House Speaker Nancy Pelosi (D-CA) has a problem: finding the votes to pass what could be a $33 billion supplemental spending bill to pay for the war in Afghanistan.
“On war votes, Members make their own decisions,” the speaker said. “At the end of this week, we’ll have a better idea (of where we stand).”
Pelosi and four other female Democrats just returned from a whirlwind, 100-hour trip to Afghanistan where they spoke with troops, toured the country’s mountainous, rural provinces and met with Afghan leader Hamid Karzai.
Karzai is now in Washington for more meetings with President Obama and Congressional leaders, including Pelosi. But many U.S. officials are concerned about Karzai’s fitness to lead, corruption in the Afghan government, drug trafficking and America’s military commitment to the fractured country. In fact, many lawmakers are reluctant to spend additional money on Afghanistan that would extend the U.S. military involvement there.
“I think he understands full-well how important (success) is to us,” said Pelosi. “We’re only there for our national security.”
One lawmaker whose vote may be in play is one of the women who joined Pelosi on the overseas jaunt: Rep. Donna Edwards (D-MD).
“I have been very skeptical about the vision that’s been laid out,” said Edwards of America’s goals in Afghanistan. “I will make an independent decision (on voting for the spending bill).”
Two years ago, Pelosi had to bifurcate a vote to continue funding military operations in Iraq. Many anti-war Democrats were loathe to spend more money there. But Pelosi and other Democratic leaders knew they couldn’t just cut off the troops serving there. So they had to give anti-war Democrats a vote expressing their reservations about spending more money in Iraq, while simultaneously voting to extend the war effort.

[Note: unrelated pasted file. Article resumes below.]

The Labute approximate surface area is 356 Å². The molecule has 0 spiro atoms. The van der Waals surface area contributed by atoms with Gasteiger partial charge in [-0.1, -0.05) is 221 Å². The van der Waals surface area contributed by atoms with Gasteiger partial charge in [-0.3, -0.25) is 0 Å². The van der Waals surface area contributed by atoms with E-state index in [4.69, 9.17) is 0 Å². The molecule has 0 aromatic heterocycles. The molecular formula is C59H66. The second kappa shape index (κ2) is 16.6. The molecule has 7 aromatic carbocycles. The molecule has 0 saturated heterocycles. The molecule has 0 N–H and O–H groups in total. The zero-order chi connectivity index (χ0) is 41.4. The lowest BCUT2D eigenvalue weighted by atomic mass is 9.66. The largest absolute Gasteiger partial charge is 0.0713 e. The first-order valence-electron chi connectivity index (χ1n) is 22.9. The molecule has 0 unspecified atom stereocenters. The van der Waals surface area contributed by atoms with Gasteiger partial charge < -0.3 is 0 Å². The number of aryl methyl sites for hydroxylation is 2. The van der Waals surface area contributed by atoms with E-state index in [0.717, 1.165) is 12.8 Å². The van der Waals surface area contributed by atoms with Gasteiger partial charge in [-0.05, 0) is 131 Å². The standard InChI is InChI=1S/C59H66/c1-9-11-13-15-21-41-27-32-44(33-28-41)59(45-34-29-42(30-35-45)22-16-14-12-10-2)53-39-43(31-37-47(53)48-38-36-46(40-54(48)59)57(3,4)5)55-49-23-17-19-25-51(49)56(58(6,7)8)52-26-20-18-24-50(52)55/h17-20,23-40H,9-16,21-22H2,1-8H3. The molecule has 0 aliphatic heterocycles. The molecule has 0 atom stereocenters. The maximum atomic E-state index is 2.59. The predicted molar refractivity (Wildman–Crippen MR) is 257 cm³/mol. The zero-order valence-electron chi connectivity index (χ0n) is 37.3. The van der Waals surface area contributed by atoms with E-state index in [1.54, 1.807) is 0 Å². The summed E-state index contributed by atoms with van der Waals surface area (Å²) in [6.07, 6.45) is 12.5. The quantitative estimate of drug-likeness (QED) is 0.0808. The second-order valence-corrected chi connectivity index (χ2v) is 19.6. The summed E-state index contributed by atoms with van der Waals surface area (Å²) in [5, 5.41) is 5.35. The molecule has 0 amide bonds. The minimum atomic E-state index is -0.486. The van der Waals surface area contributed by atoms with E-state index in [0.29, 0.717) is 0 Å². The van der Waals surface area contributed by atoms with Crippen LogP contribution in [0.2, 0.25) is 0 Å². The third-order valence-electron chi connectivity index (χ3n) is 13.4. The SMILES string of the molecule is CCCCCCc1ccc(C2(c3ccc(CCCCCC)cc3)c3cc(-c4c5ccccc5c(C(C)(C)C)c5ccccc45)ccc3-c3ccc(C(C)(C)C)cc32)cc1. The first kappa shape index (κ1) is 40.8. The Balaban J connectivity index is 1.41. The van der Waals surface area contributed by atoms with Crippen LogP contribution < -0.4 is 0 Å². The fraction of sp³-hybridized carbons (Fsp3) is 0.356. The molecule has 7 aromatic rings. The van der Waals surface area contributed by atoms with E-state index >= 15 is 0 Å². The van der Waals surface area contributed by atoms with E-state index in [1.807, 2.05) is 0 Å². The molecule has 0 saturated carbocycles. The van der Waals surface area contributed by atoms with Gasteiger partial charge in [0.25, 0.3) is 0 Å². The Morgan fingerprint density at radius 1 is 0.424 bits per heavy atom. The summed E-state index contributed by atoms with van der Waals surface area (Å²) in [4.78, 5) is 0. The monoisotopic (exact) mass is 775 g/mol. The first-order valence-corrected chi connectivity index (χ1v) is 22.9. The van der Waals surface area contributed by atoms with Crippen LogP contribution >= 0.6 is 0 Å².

“There will be more questions than usual,” said Del. Madeleine Bordallo (D-GU), Guam’s non-voting representative to Congress who accompanied the speaker on the trip. “We will probably have a little more difficulty getting members.”
Pelosi says she is emphasizing four points with Karzai: security, improved governance, ensuring that the Afghan people reap the benefits of an enhanced government structure and curbing corruption.
Pelosi signaled called corruption there “systemic.”
“We’re at a critical moment,” Pelosi said of U.S. relations with Afghanistan, indicating that the U.S. financial commitment is massive. “We don’t want to squander any of it.”
Pelosi says she hopes the Senate votes on the supplemental spending legislation first. But her hope is for the House to tackle the issue before Memorial Day.